Thursday, July 18, 2013
Testing Tubas, a personal perspective.
First some stories: Vince DeRosa was at the Conn factory when a college girl came in to pick out an 8D. “Mr Derosa! What an honor. Would you pick out my horn for me?” He walked over to a display; picked one up at random and handed it to her. Said she,“You don’t understand. I mean play them and tell me which one I should buy.” Said he “You don’t understand, honey. I picked mine out like this and got used to it. You take this one and get used to it.” Note: I met DeRosa at a convention and asked him if that story were true. He said he had never been to the factory but it did sound like something he would have said. Perhaps it was at a music store. This story may have been exaggerated by the time it reached me but I believe the essence is correct. Rafael Mendez was at the Olds factory testing trumpets and did not like any that were presented to him. An engineer stayed back when they went to lunch. He discovered that Mendez’s old trumpet had leaky valves so he lapped some extra play into a new trumpet. When Mendez came back and played the new one he was upset that they let him test all morning when the good one was in the back. Totally factual or not, the point is that instruments are like shoes. Nothing feels as good as the shoes you’ve been wearing. Bob Giardinelli, when he had his famous music store in NYC had many, many Bach Strad trumpets in stock. Customers would ask how many he had, wanting to try them all to find the magic trumpet. More often than not he would declare his inventory to be three or four, knowing that trumpets could be like perfume at the cosmetic counter. After three, the senses become confused. Of course he couldn’t afford to maintain his low prices and clean his entire inventory after each customer. Asked what he did with the dogs, the lemons, he said sooner or later someone would declare it the best instrument he’d ever played. I went to NYC looking for a CC tuba in 1965. There were two for sale. (My how things have changed. Of course I could drink a case of beer back then but you could only get Schlitz, Schaefer, Bud and Pabst. Now there is a plethora of great micro beers and my capacity has shrunk to two. Life isn’t always fair.) Anyway, Bill Bell’s old Cerveny was for sale for $425. The horn with the rubber band on the water key that he played in the NBC Orchestra. You know, the one pictured with him in a tux. I found it too frail for a college student. The other was a Mahillon about which Walter Sear said “Here’s a horn you can take on the Subway.” Not planning to take a tuba on the subway, I passed. Sear did say something relevant to our topic. “When the chips are down, you turn to the horn you’ve played on most of your life.” He was referring to Harvey Phillips and his old Conn and Arnold Jacobs and his famous York.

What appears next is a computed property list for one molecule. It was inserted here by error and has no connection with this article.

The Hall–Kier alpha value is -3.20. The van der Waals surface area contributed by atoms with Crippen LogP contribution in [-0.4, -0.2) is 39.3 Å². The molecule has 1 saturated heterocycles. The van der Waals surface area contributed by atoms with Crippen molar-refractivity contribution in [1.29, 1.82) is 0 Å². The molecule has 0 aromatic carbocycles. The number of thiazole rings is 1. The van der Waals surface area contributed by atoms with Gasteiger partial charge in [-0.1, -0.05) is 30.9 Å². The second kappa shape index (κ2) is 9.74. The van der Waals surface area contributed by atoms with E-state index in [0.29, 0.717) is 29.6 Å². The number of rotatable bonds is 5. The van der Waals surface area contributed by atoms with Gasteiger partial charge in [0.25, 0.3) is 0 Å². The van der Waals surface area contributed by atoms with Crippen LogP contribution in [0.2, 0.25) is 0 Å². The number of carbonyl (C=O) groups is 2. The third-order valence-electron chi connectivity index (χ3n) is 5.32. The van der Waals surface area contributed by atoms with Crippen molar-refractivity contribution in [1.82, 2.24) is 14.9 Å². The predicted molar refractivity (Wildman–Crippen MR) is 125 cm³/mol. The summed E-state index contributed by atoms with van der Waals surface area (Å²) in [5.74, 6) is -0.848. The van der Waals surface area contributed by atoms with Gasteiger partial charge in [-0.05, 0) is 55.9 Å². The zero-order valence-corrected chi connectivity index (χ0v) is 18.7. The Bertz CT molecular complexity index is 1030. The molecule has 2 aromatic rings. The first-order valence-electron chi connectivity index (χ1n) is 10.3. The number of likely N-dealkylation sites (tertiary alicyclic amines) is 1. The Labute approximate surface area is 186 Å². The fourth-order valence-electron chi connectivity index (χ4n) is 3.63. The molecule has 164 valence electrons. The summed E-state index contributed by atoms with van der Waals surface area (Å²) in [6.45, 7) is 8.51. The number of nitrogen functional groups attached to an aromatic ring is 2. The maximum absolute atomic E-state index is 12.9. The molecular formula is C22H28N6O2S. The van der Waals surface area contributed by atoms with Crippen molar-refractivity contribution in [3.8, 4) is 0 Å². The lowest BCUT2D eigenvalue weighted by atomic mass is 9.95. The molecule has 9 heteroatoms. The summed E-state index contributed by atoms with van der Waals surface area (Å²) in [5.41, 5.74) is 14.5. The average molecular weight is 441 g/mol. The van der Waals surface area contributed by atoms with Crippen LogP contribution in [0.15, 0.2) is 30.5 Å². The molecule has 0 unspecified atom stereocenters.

Posted by Richard Barth at 5:54 AM